big brother canada audition

September 26, 2012 | 43 Comments

Shannon Fisher with former Big Brother winner

I’ve been watching Big Brother since it first aired summer of 2000, with punky, pink-haired Brittany, Chicken George, one-legged Eddie and other, less-memorable peeps. I was coming off the high of Survivor’s first season.

Big Brother became my summer thing. I associate it with warm, evening air and lingering sun. At the time BB felt like the K-car of reality tv; I was embarrassed to admit I watched. Steve was slightly disgusted with me, until, after weeks of involuntarily peripheral-viewing, he was hooked. He rolled his eyes at me every July, and by mid-August found himself sitting beside me, rooting for a favourite houseguest to take home the grand prize.

It was like this for us with Felicity, Once and Again, Everwood, and Gilmore Girls. Steve didn’t commit to these shows, but my weekly investment drew him into the storyline and characters without his permission. He knew knew he’d been bamboozled when one of his employees mentioned Gilmore Girls and Steve challenged her facts. She shot him an “as if you even know” look. Steve ended the conversation by citing the fictional town featured on the show, “Stars Hollow doesn’t have the population to support your fantasy, Nicole.”

Zed. Shaped. Snap.

I stopped watching BB a few years ago. Maybe because I hate The Bachelor/Bachelorette and being a fan of BB felt hypocritical. It mostly had to do with getting rid of cable and relying on the internet. By the time networks started making shows accessible online, I had lost interest.

It was mid-August this last summer when our six weeks of exploring Metro Vancouver with every living Albertan came to an end. I was feeling adventured-out and a wee bit sorry for myself. I wanted a reason to zombie-out on the couch. There were a dozen or so Big Brother episodes in waiting. Comfort food. I watched them and Steve and I both got hooked again. This season was extremely entertaining with some great game play, sparking good conversation during and after. I think I grew up enough during my BB dry spell to stop feeling silly about loving it.

People are fascinating. They just are.

A week after BB ended, Steve and I watched the first episode of the most recent Survivor on Saturday night. Five minutes in I thought, It really would be so much fun to be on a reality show. Why am I not trying out for Big Brother Canada? I googled to see if it was too late to apply online, and the first thing I found was a link to an article about the open auditions for the show downtown Vancouver the following morning. Steve encouraged me to go, even offering to reschedule a long run he had planned and stay home with Emma. I told him if I went, I’d take her. I knew she’d love it.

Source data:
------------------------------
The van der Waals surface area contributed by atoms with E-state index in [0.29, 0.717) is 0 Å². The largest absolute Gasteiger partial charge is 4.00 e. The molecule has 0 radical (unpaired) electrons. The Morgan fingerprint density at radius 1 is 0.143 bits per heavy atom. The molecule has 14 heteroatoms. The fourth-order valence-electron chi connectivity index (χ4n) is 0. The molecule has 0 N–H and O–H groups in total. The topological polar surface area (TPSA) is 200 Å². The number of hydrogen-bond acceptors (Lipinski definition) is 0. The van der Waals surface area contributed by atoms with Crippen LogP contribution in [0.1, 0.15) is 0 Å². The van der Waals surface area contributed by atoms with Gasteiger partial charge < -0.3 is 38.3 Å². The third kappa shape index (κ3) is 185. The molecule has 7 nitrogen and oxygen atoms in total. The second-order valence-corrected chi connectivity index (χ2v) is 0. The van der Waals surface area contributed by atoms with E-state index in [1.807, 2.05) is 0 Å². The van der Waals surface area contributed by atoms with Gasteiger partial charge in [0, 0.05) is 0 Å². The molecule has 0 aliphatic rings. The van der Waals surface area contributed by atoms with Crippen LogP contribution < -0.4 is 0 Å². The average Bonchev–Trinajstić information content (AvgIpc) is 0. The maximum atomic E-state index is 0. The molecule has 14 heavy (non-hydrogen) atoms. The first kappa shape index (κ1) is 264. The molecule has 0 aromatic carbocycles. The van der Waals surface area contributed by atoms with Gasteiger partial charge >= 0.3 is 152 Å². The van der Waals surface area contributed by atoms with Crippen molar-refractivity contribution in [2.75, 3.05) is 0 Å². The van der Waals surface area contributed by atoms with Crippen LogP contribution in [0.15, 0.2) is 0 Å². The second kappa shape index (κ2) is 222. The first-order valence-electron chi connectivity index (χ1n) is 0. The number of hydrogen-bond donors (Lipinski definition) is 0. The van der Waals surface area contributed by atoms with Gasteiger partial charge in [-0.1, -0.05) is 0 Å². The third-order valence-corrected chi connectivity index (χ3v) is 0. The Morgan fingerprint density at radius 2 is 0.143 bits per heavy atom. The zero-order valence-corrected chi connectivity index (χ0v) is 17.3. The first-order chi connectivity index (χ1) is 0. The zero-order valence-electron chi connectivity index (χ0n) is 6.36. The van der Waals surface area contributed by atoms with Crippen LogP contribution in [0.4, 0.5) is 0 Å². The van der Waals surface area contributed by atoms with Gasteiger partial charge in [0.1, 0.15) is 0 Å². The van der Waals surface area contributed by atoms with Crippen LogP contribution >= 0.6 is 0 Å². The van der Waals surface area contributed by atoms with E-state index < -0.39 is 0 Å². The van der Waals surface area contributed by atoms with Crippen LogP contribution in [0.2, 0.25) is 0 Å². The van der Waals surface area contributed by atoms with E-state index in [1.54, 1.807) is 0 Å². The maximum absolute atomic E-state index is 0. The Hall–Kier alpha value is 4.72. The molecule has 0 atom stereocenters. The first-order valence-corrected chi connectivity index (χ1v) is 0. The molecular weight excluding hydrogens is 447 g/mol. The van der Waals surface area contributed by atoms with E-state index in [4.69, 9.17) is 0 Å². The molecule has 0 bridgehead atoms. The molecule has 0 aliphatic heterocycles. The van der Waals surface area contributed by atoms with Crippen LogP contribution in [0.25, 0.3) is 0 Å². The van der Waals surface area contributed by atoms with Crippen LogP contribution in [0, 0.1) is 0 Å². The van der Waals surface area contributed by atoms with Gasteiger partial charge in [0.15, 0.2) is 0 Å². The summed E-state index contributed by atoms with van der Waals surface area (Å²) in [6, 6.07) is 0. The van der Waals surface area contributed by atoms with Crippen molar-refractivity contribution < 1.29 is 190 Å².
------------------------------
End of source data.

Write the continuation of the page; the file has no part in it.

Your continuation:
I laughed at myself as I set my alarm that night. I was sure when it went off, I’d decide sleep was more appealing.

When my alarm sounded Sunday morning, I contemplated leaving the warm covers for about fifteen minutes. This is stupid. My chances of getting picked are not good. Do I really want to waste my Sunday this way? My chances of getting picked are zero if I stay in bed. I’ll hate myself if I don’t go, even just for the experience of an audition. Successful people don’t give up opportunities because they want to sleep in.

After dressing and applying some simple makeup, I looked in the mirror and thought, Go back to bed, fool. I made myself wake Emma up before listening to myself; I knew she’d give me the push I needed. I barely whispered her name when she shot up and wrapped her arms around my neck. “Mommy! You look so pretty! You’re going to be famous!” She was warm jelly from sleep and filled me with her excitement.

On our walk to catch the skytrain, she wouldn’t stop looking up at me. She held my hand tight for comfort. “Mom, are you nervous? You’re nervous, aren’t you? It’s okay if you’re nervous.”

“I don’t think I am nervous. I mean, this is all I have to offer,” I swept my hand down the length of my body, “so what is there to be nervous about? If they don’t like me, there’s not much I can do!”

“Mom! You’re going to be on TV!”

“You’re funny. My chances of actually getting picked are low, Em.”

“But your chances are also really high, too, mom.”

God I love her.

There was a lineup hundreds deep wrapping the Convention Centre when we arrived. Emma and I queued up and a media volunteer handed me my number for the day: 430. On the back was a questionnaire for contact information and a space to share why I should be on Big Brother Canada.

I thought about it for a while before writing, “Because my face is fun to look at. Because I don’t have a TV body, but I’m not afraid to wear a bikini. Because I have controversial perspectives. I am an ex-Christian married to an ex-pastor who believes religion is dangerous. Because I fight the war on shame by talking openly about the hard stuff.”

I know. I’d change it if I could. It’s not my best crafting. I didn’t have long with the pen though, and I panicked. But my face really is fun to look at. Gumby was invented after they met my face.

Another media volunteer walked the line saying, “The game starts now. Be friendly to your linemates, have fun this morning, but don’t share any personal information. You could be in the house with the person next to you and they could use that information against you.”

Don’t share any personal information. You’re funny, line man. How about I stop breathing, too.


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